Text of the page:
• Fiona Martha


Aktualisiert: 2. Sept 2019

Recently I started on a new medication called Etanercept (a.k.a. Enbrel), which is a 'biological' medication that I inject twice a week and suppresses my immune system. So far with my two autoimmune diseases (essentially diseases where my immune system attacks itself and causes inflammation in various body parts), this is the only medication that effectively reduces my inflammation while not triggering my third gastrointestinal problem, and hasn't got TOO many side effects.

I say *too* many, because it does have a couple. One of them is the main reason I'm writing this post today: fatigue. Even without the medication, it's pretty bad, but since restarting it, it has reached such a point that I feel I have to write about it.

Now, fatigue is a word that is thrown around a lot these days. You tell anyone you're tired and it automatically turns into a competition of who actually got more sleep/is busier. This is all well and good, but when you have actual medical/mental reasons for being fatigued, it can be frustrating to realise that you can't actually name a reason for feeling that tired.

Often, when I tell people I'm fatigued, they ask me what I've been doing. And they expect at least...something. Which of course, is natural. Usually you don't waste energy by sitting around. But the honest answer in my case, and the case of almost every person with a chronic illness or mental health problem, is that we are fatigued 24/7 without having done much at all.

It's very important to make the distinction between fatigued and tired.The best analogy I've come across is one I saw on Instagram recently:

Imagine that at the end of the day, someone has 20% 'battery' on their energy levels. Ten to twelve hours, for a physically and mentally unencumbered person should recharge that battery to 90-100%. For someone with the aforementioned problems, we wake up after the same amount of sleep with, at most, 30% energy.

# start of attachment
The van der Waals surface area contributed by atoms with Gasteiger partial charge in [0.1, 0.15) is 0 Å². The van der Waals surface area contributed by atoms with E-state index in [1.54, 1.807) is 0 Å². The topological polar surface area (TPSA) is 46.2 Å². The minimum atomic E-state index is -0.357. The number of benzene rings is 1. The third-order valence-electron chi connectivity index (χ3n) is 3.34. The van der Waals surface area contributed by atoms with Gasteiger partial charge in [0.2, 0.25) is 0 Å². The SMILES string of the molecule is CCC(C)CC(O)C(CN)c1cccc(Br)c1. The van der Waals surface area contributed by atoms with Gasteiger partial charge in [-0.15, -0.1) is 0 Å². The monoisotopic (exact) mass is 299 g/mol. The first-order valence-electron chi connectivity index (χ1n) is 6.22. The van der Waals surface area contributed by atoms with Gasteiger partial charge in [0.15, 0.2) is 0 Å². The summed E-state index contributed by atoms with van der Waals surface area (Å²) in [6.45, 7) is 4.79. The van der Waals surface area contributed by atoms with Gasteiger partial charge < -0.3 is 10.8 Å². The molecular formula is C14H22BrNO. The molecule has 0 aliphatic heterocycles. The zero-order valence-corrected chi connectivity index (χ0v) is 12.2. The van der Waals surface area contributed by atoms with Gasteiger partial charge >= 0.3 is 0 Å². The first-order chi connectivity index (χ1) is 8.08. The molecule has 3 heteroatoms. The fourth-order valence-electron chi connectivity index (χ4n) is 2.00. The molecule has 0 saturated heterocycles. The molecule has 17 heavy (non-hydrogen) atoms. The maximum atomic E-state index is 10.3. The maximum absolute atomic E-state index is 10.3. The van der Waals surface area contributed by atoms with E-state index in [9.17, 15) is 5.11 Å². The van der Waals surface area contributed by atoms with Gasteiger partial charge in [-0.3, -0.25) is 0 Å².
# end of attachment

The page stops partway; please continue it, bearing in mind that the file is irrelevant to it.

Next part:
If we don't take days, or in some cases (as I have had to in the past) an entire week or more, to sleep or 'do nothing', then this 'battery' depletes to a degree at which we cannot function. Writing this right now, I'm so fatigued I could barely get to my desk. The added knowledge that starting Monday, I'll be back to getting up at 5:45am, does not make me hopeful.

One of the worst parts of fatigue, for me, is the guilt that comes with it. I see people going about their lives, incredibly productive, and feel pathetic. I am often confined to my apartment with my fatigue, and this knowledge makes me feel stupid and worthless compared to others.

I feel that other people have a reason to be tired, after doing sports, meeting up with friends, and any variety of other things. I wake up and feel like I need another nap! I often feel like I can't justify my fatigue to myself, even though there are blatant medical and mental reasons for it.

It's a big part of my process in therapy at the moment not to measure my self-worth against my productivity. I am still a whole person, no matter what I do, or what I produce. It is okay to take time to rest, and to do what I need to do so that I feel as well as I can. The work I'm putting into internalising this is difficult, and it will probably be a while before I stop putting too much on my plate to make up for what I feel I'm lacking. But I'm working on it. What more can you do?

- Fiona

Image credit to @thisthingtheycallrecovery on Instagram

#fatigue #chronicillness #spoonie #chroniclove #chroniccommunity #disabled #chronicfatigue

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